An unpowered drill rig, the Kulluk, owned Shell Oil has run aground on Kodiak Island. It was being towed to Seattle, ostensibly for maintenance, during a predicted storm of 40 foot high waves and 50 knots when tow lines snapped.
Which raises an interesting question: why tow anything in the middle of a massive hurricane-strength storm in the dead of winter? After all, Shell concluded its drilling season on October 31. House Democrats want to know why Shell was so desperate to move the Kulluk during the same storm that grounded the boats of the reality show America's Deadliest Catch.
The answer appears to be a tax dodge. Yes, the company that spends millions defending its tax breaks hoped to save on taxes it would owe to the state of Alaska. The Alaska Dispatch reports on Shell's hope to save millions:
A Shell spokesman last week confirmed an Unalaska elected official’s claim that the Dec. 21 departure of the Kulluk from Unalaska/Dutch Harbor involved taxation.Shannyn Moore, "just a girl from Homer," reports (on her podcast beginning at 14:44) that Dutch Harbor charges $13.35 per $1,000 of assessed value on both real and personal property.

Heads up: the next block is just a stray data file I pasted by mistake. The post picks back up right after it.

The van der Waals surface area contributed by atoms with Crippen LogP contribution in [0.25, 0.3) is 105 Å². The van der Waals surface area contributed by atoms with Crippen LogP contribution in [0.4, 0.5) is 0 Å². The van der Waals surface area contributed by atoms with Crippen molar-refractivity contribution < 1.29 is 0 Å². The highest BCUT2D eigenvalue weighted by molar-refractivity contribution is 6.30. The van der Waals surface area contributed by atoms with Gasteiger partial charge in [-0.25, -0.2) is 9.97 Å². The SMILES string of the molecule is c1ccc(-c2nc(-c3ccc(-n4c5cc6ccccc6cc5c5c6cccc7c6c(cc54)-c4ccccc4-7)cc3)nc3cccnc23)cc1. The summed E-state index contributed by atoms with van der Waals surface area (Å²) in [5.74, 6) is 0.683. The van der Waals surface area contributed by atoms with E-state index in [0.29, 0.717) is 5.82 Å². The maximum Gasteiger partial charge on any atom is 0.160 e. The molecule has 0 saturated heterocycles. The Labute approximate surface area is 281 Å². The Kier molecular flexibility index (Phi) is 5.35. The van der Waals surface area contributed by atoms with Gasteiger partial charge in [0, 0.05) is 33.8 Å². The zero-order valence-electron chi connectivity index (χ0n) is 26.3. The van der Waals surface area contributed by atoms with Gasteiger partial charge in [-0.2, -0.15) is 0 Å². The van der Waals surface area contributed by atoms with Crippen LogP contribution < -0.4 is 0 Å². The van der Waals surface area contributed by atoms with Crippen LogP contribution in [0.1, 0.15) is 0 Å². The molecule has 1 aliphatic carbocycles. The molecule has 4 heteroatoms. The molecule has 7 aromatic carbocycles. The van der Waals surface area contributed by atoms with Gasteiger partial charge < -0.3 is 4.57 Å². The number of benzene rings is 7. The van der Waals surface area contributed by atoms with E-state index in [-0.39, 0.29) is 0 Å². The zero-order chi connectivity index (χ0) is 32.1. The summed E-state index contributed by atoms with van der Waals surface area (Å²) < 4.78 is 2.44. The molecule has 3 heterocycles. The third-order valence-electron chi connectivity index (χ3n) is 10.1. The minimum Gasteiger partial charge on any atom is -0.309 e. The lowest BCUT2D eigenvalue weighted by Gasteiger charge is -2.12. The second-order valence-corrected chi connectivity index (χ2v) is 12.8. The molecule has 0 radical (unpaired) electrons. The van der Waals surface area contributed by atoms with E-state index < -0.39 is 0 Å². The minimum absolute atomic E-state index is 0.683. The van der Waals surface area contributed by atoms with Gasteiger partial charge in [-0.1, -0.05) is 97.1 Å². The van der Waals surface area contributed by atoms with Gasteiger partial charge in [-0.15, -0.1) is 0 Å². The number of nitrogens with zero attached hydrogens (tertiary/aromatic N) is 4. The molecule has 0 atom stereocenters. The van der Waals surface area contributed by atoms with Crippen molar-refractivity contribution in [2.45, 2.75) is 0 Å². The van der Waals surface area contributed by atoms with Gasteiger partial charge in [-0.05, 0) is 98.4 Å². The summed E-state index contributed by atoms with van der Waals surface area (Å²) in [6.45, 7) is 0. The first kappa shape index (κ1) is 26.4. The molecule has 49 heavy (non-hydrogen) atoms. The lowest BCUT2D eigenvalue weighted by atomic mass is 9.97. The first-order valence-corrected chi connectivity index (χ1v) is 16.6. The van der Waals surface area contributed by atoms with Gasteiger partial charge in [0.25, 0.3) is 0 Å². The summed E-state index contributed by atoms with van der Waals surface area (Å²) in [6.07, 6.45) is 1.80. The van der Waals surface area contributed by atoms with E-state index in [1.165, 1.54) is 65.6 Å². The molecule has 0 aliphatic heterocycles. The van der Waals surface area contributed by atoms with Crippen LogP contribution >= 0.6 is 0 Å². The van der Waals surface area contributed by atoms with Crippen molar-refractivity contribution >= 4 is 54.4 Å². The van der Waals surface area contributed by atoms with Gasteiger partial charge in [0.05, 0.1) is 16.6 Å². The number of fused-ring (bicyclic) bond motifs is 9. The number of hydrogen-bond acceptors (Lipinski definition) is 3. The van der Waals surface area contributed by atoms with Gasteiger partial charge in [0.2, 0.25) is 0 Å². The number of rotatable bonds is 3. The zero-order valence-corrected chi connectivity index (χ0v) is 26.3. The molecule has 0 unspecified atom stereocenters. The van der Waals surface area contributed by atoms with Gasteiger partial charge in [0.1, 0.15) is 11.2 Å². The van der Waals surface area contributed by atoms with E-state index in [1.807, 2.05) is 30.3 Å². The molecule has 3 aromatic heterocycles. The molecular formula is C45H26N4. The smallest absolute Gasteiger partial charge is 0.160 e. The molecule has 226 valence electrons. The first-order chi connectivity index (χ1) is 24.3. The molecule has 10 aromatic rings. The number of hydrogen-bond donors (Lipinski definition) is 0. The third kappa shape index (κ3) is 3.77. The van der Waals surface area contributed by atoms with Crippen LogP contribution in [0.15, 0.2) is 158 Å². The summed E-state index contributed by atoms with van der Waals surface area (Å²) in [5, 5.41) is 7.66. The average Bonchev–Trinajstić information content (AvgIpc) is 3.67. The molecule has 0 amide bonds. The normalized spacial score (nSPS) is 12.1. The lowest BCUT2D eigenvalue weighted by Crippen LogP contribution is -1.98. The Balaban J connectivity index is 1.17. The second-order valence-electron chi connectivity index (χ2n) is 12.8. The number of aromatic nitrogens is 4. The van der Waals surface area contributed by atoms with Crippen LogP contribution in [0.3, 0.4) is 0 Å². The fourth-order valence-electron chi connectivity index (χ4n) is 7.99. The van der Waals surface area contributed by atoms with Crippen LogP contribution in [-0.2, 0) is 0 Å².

City councilor David Gregory said Shell would pay between $6 million and $7 million in state taxes if the Kulluk was still in Alaska on Jan. 1.
So far, the "very large and complex" Kulluk joint command consists of the U.S. Coast Guard (USCG), Alaska Department of Environmental Conservation (DEC), Shell, Noble Drilling Contractor, and Kodiak Island Borough. They've involved 500 personnel. Two boats have sunk, 18 people at risk have been evacuated in very rough weather, and flyovers/salvage operations to check for leaks seem to be just beginning. All of these resources are being brought in to protect the right of Shell Oil to skimp on state taxes. All of these resources will enable Shell to, next summer, drill where its leak containment dome was crushed like a beer can in simple tests. In short, the Kulluk socializes the risks while Shell privatizes the profits and the Obama administration stands by offshore oil plans.
One of the wild-eyed radical environmentalists at Forbes suggests the obvious: Shell should cut its losses and leave the Arctic alone. But not until after it repays the United States and the State of Alaska for all the taxpayer money being spent in its latest fiasco.